It would be good if Bill Morris's church was episcopally led and synodically governed.

Gerry Costigan 20 May 2011

"Wherefore, in order that all doubt may be removed regarding a matter
of great importance, a matter which pertains to the Church's divine
constitution itself, in virtue of my ministry of confirming the
brethren (cf. Lk 22:32) I declare that the Church has no authority
whatsoever to confer priestly ordination on women and that this
judgment is to be definitively held by all the Church's faithful."


Speaking as head of the Church? Tick.
Binding all the faithful? Tick.
Matter of faith and morals? Tick.


Reaffirmed later as infallible teaching? (Ad Tuendam Fidem) Tick.

Even Hans Kung admits that it's a classically defined doctrine:

"The impossibility of ordaining women to the priesthood is now an irrevocable and infallible doctrine, demanding final assent from all Catholics. The Response of the Congregation is not just about a disciplinary or canonical matter - - (which can be altered at will), but a real faith truth, which is unalterable, irreformable, irrevocable ... Rome is acting according to the system - no matter how much Catholic theologians may wriggle and interpreters of dogma twist and turn." Interview, Suddeutsche Zeitung 2/3.12.1995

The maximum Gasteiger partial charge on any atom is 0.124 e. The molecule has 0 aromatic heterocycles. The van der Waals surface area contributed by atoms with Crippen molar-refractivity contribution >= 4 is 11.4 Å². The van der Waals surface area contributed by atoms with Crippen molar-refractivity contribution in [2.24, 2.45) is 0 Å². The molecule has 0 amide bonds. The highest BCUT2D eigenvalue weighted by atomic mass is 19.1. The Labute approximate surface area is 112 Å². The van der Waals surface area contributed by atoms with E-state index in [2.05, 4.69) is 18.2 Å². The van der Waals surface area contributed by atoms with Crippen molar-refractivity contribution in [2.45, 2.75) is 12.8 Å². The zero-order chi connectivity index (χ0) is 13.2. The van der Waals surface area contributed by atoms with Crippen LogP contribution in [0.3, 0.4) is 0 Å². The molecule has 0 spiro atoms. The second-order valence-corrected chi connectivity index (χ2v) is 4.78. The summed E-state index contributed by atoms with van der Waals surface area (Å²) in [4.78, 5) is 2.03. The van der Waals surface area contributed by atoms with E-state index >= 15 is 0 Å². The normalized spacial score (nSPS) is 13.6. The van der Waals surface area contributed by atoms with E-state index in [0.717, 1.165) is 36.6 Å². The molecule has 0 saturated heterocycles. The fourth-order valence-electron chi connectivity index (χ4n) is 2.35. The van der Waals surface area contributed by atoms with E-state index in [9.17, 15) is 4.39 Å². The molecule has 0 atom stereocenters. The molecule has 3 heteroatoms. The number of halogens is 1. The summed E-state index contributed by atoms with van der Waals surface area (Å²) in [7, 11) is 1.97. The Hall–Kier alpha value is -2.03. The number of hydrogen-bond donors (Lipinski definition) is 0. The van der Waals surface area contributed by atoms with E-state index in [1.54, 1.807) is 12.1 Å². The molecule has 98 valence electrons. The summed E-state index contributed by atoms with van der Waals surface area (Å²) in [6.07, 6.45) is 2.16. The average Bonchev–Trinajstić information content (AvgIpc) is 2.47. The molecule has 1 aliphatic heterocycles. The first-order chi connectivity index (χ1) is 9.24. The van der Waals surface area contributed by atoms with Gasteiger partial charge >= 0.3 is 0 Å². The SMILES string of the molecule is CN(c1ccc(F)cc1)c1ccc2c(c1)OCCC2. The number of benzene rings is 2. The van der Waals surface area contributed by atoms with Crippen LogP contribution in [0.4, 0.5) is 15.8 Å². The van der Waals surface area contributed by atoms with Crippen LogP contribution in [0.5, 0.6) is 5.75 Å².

When Fr Hans Kung, Cardinal Ratzinger/Pope Benedict and Pope John Paul II agree that a doctrine meets the criteria for infallible teaching, what does it matter what Paul Collins thinks?

HH 20 May 2011

HH,
In matters of faith and morals the RC Church is infallible. Were we infallible when we tortured people and had them killed in the Inquisitions? Were the Crusades infallible? Or were these not moral issues? Were popes infallible when they declared that only RC's could be saved? How many infallible statements have there actually been? According to some only two.

Charles 20 May 2011

What's in the mailbox, Charles: Jack Chick or The Watchtower?

HH 23 May 2011